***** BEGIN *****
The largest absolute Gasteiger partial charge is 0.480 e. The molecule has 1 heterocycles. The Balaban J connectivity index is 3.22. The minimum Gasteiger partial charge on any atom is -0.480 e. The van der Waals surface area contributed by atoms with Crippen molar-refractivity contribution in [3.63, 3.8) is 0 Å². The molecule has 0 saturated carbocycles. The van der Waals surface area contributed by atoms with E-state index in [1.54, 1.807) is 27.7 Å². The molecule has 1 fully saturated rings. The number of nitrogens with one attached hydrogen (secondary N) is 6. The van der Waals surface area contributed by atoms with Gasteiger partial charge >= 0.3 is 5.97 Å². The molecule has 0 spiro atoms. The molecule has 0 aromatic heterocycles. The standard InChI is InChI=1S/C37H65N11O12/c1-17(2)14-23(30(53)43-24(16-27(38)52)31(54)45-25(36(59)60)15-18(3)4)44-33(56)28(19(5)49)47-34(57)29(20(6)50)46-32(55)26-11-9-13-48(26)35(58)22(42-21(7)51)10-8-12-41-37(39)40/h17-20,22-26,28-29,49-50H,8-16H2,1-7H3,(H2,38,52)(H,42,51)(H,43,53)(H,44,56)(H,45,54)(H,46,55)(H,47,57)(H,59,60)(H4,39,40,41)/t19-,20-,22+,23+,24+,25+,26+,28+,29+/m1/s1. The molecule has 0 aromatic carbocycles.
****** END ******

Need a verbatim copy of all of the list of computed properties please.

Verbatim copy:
The largest absolute Gasteiger partial charge is 0.480 e. The molecule has 1 heterocycles. The Balaban J connectivity index is 3.22. The minimum Gasteiger partial charge on any atom is -0.480 e. The van der Waals surface area contributed by atoms with Crippen molar-refractivity contribution in [3.63, 3.8) is 0 Å². The molecule has 0 saturated carbocycles. The van der Waals surface area contributed by atoms with E-state index in [1.54, 1.807) is 27.7 Å². The molecule has 1 fully saturated rings. The number of nitrogens with one attached hydrogen (secondary N) is 6. The van der Waals surface area contributed by atoms with Gasteiger partial charge >= 0.3 is 5.97 Å². The molecule has 0 spiro atoms. The molecule has 0 aromatic heterocycles. The standard InChI is InChI=1S/C37H65N11O12/c1-17(2)14-23(30(53)43-24(16-27(38)52)31(54)45-25(36(59)60)15-18(3)4)44-33(56)28(19(5)49)47-34(57)29(20(6)50)46-32(55)26-11-9-13-48(26)35(58)22(42-21(7)51)10-8-12-41-37(39)40/h17-20,22-26,28-29,49-50H,8-16H2,1-7H3,(H2,38,52)(H,42,51)(H,43,53)(H,44,56)(H,45,54)(H,46,55)(H,47,57)(H,59,60)(H4,39,40,41)/t19-,20-,22+,23+,24+,25+,26+,28+,29+/m1/s1. The molecule has 0 aromatic carbocycles.